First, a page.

Student’s art selected for Visual Arts Exhibit

By EMILY REED

Special to the Reporter 

HOOVER – For Spain Park High School junior Olivia Williams, creating art is something she both enjoys and excels at.

“I have always been interested in art, but it wasn’t until my freshman year did I start taking art classes at school,” Williams said. “I really enjoy working on a project and coming up with ways to challenge myself.”

Williams won an honorable mention award for her art piece “Golden Eagle,” which is currently on exhibit at the Old Supreme Court Library in the state capitol.

Williams’ piece is part of a collection of original student artwork selected for the annual State Superintendent’s Visual Arts Exhibit and Bicentennial Celebration highlighting the “visual arts talent of students grades 7-12 from across the state, and the educators who help foster their creativity,” according to a release about the exhibit.

Williams’ said she was excited to hear her piece had been selected to be featured in the exhibit, and considers it an honor.

It was a family trip to the zoo with her family that served as the inspiration for the drawing, which was done in both colored pencil and pastels.

“I decided to take pictures while my family was at the zoo of some of the animals I was seeing,” Williams said. “I have always been interested in photography so I just took a bunch of pictures, and thought it would be cool to draw some of the animals. The lighting on one of the pictures I took of the eagle really stood out to me as being something I would want to draw, so that was the reason I decided to work on an eagle.”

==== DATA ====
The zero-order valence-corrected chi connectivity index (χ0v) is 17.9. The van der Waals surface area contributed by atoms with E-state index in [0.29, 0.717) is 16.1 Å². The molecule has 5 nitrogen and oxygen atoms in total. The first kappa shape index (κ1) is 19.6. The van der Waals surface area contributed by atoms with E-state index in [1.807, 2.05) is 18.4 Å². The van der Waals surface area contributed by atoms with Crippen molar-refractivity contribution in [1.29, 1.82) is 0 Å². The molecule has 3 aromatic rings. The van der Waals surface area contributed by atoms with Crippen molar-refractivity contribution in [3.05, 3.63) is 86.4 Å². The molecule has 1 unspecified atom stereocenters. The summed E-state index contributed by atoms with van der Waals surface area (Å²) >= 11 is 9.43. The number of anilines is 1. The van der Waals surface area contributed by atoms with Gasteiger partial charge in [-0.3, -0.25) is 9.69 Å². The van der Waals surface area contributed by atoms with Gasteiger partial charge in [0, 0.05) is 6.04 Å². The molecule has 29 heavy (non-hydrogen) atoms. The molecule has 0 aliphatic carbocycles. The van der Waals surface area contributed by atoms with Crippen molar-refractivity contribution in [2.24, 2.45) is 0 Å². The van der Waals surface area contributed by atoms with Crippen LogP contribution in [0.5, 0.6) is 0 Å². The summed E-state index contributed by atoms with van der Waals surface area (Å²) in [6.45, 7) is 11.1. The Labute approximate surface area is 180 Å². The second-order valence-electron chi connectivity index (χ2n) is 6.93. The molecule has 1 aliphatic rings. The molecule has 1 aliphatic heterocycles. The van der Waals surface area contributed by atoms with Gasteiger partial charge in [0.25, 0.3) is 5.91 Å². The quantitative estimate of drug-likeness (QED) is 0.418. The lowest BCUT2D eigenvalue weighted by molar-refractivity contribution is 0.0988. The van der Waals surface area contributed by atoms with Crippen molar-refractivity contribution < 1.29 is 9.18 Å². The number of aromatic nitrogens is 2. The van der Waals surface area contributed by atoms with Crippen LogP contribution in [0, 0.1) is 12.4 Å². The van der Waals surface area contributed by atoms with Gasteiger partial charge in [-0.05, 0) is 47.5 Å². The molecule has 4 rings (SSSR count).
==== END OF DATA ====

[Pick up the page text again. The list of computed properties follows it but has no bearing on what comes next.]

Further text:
Williams said she solely worked on the art piece while at school over a period of about 3-4 weeks.

“This piece is larger than what I am used to doing,” Williams said. “I wanted to try and work on a bigger piece, because when you work on something larger you have to focus more on the details to get it to look like you want.”

Williams’ art teacher, Cindy Childers, said Williams is an advanced placement art student, who had to come up with a series of 12 pieces that were the student’s own creation.

“The students could choose any visual concern they wanted to work on, which could range from something like circles to people,” Childers said. “Olivia chose to work on animals due to her interest in textures. Olivia is a highly technically-skilled student. Her eyes are very sharp, and she doesn’t really prefer to work in an abstract way. She really likes for things to look like a photograph and she is very good with doing portraits.”

Williams has a second piece in her “animal” series, featuring one of her pet cats, that was selected as a regional gold key in the Scholastic Art and Writing Awards.

Due to being a regional winner, Williams’ piece automatically advances to a pool of artists that will have their work judged nationwide.

She will find out in March how her cat piece placed nationally.

“Olivia is very creative, and she can see a lot for her age,” Childers said. “She is in the top one or two percent of students I have ever had, but she is also just your regular, funny, kid. She is well-rounded, and comes from a great family that is really supportive of her work, and they want her to do her best, which I really think makes a difference.”

Williams remains humble about her talent, emphasizing the fact she works on many of her projects just for “fun.”

���I really enjoy seeing something and figuring out how to re-create it,” Williams said. “A lot of the stuff I do with realism I need real references so I usually take a photograph or look at a photograph of something for an art piece.”

The State Superintendent’s Visual Arts Exhibit will be in display until Feb. 23, at 600 Dexter Ave. In Montgomery.